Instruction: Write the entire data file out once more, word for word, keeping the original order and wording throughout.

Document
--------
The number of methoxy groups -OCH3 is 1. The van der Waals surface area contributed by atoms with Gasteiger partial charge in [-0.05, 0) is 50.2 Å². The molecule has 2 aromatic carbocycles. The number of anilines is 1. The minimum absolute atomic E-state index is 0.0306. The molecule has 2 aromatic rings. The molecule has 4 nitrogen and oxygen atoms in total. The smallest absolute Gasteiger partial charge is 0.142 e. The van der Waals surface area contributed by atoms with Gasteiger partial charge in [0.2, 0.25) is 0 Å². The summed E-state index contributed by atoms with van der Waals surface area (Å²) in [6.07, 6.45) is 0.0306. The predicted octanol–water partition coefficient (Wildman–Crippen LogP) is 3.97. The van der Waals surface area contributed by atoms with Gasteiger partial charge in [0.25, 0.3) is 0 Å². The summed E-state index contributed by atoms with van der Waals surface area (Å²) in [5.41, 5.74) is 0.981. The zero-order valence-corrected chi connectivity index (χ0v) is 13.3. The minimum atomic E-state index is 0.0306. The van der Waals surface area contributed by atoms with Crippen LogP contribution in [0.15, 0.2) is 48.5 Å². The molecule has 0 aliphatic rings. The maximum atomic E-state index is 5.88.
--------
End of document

The number of methoxy groups -OCH3 is 1. The van der Waals surface area contributed by atoms with Gasteiger partial charge in [-0.05, 0) is 50.2 Å². The molecule has 2 aromatic carbocycles. The number of anilines is 1. The minimum absolute atomic E-state index is 0.0306. The molecule has 2 aromatic rings. The molecule has 4 nitrogen and oxygen atoms in total. The smallest absolute Gasteiger partial charge is 0.142 e. The van der Waals surface area contributed by atoms with Gasteiger partial charge in [0.2, 0.25) is 0 Å². The summed E-state index contributed by atoms with van der Waals surface area (Å²) in [6.07, 6.45) is 0.0306. The predicted octanol–water partition coefficient (Wildman–Crippen LogP) is 3.97. The van der Waals surface area contributed by atoms with Gasteiger partial charge in [0.25, 0.3) is 0 Å². The summed E-state index contributed by atoms with van der Waals surface area (Å²) in [5.41, 5.74) is 0.981. The zero-order valence-corrected chi connectivity index (χ0v) is 13.3. The minimum atomic E-state index is 0.0306. The van der Waals surface area contributed by atoms with Crippen LogP contribution in [0.15, 0.2) is 48.5 Å². The molecule has 0 aliphatic rings. The maximum atomic E-state index is 5.88.